Thursday, September 26, 2013


Rookie of the Year
Director: Daniel "Marv" Stern
90 Minutes, PG

When I was in Fourth grade, I got Mono. Mono so bad,  local medical experts didn't know what the hell was wrong with me. My lymph nodes were the size of clementines. I missed 68 days of school that year. If it weren't for the efforts of my uncle (an unemployed teacher at the time) I would have repeated the fourth grade.

I spent any time awake in front of the TV. One glorious day, while watching reruns of Press Your Luck, my Mom asked if I wanted to get a pay-per-view movie. I called the pay-per-view telephone number and pressed '3' for Rookie of the Year. The Scientific Atlanta flashed and told me to tune into channel 13. I loaded the VCR, pressed record. Over the coming months, I watched Rookie of the Year at least 50 times. 1994 was a year of Rookie of the Year, Fresh Prince of Bel-Air, NBA Jam, and Houston Rockets playoff games.

If you haven't seen the movie. This clip sums it up well:

Henry Rowengartner is your average kid. He has trouble talking to girls. He has unattainable dreams. He lives in a single parent home and life is pretty boring. School sucks. Trying to talk to hot babes is impossible. Baseball rules. . . but Henry is really bad at it. Henry embarrasses himself a his little league game by throwing a grounded pop fly over the outfield fence. To redeem himself, Henry attempts a super hero catch after school one day. He slips on a stray ball, flies in the air for 30 seconds and mega slo-mo breaks his arm.

Henry's tendon (I thought he just broke his arm?) heals too tightly and now he can throw the heat. His fastball could dominate Nolan Ryan's. Henry ends up as a 12 year old big leaguer and brings the Cubs to Worlds Series.

Along the way, a lot of semi-real human drama takes place. Henry's mother Mary is dating a walking midlife crisis named Jack Bradfield. He's super greasy. The "silk shirts and Mazda Miata" type of greasy. Jack brokers a deal with Cubs management and gets Henry a contract with the Cubs. Fish (Dan Hedeya. The evil Dictator from Commando) is the manager that brokers the deal to bring massive publicity to the fledgling Cubs organization.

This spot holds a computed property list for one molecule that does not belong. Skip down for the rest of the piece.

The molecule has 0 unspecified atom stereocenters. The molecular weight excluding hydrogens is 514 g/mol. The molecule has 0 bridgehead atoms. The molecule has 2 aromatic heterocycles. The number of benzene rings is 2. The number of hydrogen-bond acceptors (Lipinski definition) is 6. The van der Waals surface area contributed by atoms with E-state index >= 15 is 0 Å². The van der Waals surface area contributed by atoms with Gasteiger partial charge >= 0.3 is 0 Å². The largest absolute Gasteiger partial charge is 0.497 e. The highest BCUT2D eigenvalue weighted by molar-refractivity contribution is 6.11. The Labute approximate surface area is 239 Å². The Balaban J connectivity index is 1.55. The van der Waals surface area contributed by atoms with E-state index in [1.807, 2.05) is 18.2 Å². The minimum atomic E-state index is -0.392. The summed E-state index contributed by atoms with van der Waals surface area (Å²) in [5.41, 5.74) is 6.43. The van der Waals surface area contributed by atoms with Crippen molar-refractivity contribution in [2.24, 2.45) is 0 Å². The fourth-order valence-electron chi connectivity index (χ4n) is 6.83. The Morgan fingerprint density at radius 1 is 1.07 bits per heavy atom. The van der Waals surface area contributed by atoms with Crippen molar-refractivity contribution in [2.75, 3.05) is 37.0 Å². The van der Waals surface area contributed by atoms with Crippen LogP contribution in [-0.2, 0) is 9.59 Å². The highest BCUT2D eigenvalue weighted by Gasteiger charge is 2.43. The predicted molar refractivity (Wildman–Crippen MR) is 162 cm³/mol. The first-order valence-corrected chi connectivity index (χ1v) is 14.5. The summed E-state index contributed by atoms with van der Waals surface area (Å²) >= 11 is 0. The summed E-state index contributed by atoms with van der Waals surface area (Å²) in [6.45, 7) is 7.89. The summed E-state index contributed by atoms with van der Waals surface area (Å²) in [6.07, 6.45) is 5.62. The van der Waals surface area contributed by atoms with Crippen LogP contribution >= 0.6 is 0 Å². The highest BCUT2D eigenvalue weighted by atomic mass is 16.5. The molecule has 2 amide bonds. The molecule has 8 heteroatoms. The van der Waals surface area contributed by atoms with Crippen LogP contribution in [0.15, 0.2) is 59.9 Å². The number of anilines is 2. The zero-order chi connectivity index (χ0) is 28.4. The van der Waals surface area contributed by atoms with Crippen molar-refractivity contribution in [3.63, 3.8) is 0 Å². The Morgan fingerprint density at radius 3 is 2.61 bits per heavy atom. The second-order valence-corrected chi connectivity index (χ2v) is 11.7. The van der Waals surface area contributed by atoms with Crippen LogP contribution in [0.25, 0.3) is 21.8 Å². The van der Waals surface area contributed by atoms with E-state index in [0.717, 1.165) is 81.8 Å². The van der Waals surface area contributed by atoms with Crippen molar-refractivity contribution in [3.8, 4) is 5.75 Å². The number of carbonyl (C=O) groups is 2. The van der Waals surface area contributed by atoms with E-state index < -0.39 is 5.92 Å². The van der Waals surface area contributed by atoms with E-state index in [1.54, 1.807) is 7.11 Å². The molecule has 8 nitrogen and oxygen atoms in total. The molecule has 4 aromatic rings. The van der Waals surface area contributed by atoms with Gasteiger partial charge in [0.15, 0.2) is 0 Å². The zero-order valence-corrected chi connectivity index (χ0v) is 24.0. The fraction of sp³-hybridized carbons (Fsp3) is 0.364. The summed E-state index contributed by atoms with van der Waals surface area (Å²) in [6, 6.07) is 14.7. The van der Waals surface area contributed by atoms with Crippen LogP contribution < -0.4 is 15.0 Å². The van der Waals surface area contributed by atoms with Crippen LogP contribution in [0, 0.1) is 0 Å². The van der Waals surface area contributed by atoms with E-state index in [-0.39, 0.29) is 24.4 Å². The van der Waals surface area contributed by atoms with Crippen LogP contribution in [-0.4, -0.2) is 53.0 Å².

Mary and Jack's relationship becomes strained when veteran pitcher Chet Steadman (Gary Busey with a mustache) and Mary begin a relationship.

Along with this, Henry and his friends Clark (the crusty kid from Mr. Nanny and Don't Tell Mom the Babysitter's Dead) and George start having problems when Henry becomes super famous. The plot and sub stories are there only to provide a backbone for the premise. Kids like to see themselves in fantasy situations, and well I have never been a huge baseball fan, I've always loved basketball, and this movie made me wonder if I broke my legs if I could jump really high and slam dunk on David Robinson.

There is plenty of comic relief while all of the more "human" stories are being told. Director Daniel Stern himself plays pitching coach Brickma. He looks like he came right off of a 1970's baseball card. Huge sideburns. Mustache. Glasses. He wears ridiculous suits and has a knack for locking himself in confined spaces.

Rookie of the Year is also one of John Candy's final appearances in a movie. He plays the radio announcer for the team and watching the movie as an adult, he comes off like John Candy. It's easy to forget how masterful his timing was after all these years after his death. He takes a throwaway role and ultimately turns it into something memorable.

While I don't want to come off like a dirty old bastard, but they really don't make kids movies like this anymore. This is a family movie. It's a movie that anyone can watch and enjoy. It's easy to digest and most americans could likely relate in some one to one of the many characters in the film. Sports, Baseball, Friendship, feeling alienated, Gary Busey, this movie truly has all of the bases covered. In fact, it probably has far too much going on to tell a coherent story, but that doesn't matter. It's a really fun movie and the ten year old me will always love it.

- M. McSlam

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